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Football, dogfighting, and brain damage: The New Yorker

I just finished reading (and loving) Malcolm Gladwell’s newest book, Outliers, and I highly recommend it. I’ve just now had a chance to catch up with his New Yorker articles, the latest of which asks the question, what do football and dogfighting have in common? The answer: somebody’s getting hurt for somebody else.

“They cleared me for practice that Thursday. I probably shouldn’t have. I don’t know what damage I did from that, because my head was really hurting. But when you’re coming off an injury you’re frustrated. I wanted to play the next game. I was just so mad that this happened to me that I’m overdoing it. I was just going after guys in practice. I was really trying to use my head more, because I was so frustrated, and the coaches on the sidelines are, like, ‘Yeah. We’re going to win this game. He’s going to lead the team.’ That’s football. You’re told either that you’re hurt or that you’re injured. There is no middle ground. If you are hurt, you can play. If you are injured, you can’t, and the line is whether you can walk and if you can put on a helmet and pads.”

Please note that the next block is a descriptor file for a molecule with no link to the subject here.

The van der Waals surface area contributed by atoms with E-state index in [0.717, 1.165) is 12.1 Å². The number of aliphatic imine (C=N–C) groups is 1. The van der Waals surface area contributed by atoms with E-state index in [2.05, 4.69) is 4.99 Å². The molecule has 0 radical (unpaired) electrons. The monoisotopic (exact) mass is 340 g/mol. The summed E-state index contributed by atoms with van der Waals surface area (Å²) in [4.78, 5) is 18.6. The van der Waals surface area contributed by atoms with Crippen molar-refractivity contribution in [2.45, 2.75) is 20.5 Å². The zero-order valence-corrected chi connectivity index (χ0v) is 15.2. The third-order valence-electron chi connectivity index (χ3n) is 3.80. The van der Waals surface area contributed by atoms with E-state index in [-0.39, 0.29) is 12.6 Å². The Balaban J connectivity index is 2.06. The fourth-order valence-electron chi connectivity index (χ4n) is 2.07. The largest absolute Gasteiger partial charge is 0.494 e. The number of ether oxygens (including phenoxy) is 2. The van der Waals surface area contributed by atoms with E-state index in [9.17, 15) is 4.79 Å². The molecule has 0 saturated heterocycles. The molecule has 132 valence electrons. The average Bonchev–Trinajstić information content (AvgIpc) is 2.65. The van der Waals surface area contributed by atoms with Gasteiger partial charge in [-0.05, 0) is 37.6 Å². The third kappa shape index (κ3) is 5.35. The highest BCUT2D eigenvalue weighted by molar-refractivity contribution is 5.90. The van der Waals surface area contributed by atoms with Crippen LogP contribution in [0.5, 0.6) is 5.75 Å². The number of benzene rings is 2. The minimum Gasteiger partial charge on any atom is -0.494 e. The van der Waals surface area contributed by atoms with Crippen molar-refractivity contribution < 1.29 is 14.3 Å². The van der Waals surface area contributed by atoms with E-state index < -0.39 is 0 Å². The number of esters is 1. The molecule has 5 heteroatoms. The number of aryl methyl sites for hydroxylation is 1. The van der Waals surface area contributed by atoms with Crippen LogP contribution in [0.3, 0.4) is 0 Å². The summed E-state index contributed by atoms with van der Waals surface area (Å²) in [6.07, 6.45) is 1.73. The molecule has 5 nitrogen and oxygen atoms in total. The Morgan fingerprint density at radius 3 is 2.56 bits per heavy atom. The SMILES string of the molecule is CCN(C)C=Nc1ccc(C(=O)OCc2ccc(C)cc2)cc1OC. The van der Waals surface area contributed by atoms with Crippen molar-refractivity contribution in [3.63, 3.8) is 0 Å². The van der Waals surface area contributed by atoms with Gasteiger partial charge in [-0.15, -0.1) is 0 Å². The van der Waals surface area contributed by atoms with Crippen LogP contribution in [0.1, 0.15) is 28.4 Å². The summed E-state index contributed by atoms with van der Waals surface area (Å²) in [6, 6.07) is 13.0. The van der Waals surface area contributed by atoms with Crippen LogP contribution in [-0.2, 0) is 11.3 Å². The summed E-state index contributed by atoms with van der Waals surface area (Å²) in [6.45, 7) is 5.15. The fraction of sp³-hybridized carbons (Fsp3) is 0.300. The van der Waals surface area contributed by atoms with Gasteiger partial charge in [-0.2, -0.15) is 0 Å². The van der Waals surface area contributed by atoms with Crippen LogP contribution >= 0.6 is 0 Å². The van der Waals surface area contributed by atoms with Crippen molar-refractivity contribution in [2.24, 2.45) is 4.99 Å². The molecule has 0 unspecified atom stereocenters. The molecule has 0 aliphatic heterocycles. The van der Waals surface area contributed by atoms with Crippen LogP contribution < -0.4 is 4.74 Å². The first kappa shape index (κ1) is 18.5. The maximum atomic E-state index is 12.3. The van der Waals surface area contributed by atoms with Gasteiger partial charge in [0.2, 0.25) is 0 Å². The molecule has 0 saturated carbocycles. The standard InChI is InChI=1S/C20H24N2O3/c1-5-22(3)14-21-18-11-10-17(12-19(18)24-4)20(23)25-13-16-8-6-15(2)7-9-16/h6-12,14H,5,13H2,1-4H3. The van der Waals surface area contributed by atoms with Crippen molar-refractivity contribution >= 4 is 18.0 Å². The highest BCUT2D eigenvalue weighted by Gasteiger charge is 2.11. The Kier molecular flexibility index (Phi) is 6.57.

Football, dogfighting, and brain damage : The New Yorker.

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